The lack of a Food, Farm and Jobs Bill also limits USDA from continuing our record investments in homegrown American energy.  Since 2009 USDA has worked hard to ensure that rural America plays a key role in our nation’s energy strategy.

USDA Praises Industry, Midwest Stakeholders, as they Sign an Agreement To Develop Commercial Biofuels

Great things continue to happen as America moves forward in developing an “all of the above” strategy to become more energy independent.  For example, an agreement was signed between aviation industry leaders and Midwest stakeholders to develop and commercialize sustainable biofuels.  USDA will act as an advisor to this effort.

Agriculture Secretary Vilsack Highlights USDA’s Efforts to Expand Aviation Biofuels at the Paris Air Show


On Wednesday in Paris, Agriculture Secretary Tom Vilsack earned the distinction as the first U.S. Agriculture Secretary to attend a Paris Air Show, the largest gathering of the world aerospace industry. The Secretary spoke at the Alternative Aviation Fuels Showcase to a crowd of about 75 aviation business leaders about how USDA is among the forefront of U.S. federal efforts to support the development of bio-based fuels. USDA has established memoranda of understanding with several government and aviation-related agencies, including the Department of Energy, the Air Transport Association, the Federal Aviation Administration, and the U.S. Navy, on efforts to research and develop renewable energy and the infrastructure to support it.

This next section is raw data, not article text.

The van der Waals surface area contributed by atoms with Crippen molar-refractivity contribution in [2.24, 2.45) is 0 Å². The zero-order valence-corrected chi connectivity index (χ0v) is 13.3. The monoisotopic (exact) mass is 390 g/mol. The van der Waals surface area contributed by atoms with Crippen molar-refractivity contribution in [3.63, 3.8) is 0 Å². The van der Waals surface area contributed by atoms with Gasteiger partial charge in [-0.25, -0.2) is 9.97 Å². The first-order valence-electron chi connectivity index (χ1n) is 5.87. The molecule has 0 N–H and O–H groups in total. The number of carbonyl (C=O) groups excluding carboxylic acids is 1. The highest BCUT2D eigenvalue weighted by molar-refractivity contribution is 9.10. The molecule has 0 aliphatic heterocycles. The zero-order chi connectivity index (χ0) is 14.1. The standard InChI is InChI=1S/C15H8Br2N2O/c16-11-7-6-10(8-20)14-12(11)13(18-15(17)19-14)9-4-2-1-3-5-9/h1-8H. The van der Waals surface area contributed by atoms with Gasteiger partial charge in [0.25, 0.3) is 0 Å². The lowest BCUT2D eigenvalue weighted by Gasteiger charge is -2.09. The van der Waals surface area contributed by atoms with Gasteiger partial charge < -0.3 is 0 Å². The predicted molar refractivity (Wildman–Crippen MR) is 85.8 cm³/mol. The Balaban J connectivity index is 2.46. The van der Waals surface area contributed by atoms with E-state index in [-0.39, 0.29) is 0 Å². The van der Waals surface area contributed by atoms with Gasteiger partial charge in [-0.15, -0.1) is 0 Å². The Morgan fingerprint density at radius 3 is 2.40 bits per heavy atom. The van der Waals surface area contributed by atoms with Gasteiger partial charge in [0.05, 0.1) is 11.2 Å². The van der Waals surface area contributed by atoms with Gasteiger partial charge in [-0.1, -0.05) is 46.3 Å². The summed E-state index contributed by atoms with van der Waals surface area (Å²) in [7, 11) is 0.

Biomass and Biofuel – What’s in it for Hawaii’s Agriculture?

Hawaii and the Pacific Basin

The dwindling global supply of fossil fuels and the resulting escalation in prices has set the stage for entry of commercial biofuel produced from biomass, including co-products and bi-products.  This transition in the energy sector’s feed stocks offers Hawaii a unique opportunity to locally produce biofuel from locally produced biomass feed stocks, and ultimately support the stabilization of the state’s energy resources; increase the local circulation of energy dollars; and further under gird Hawaii’s agricultural industry.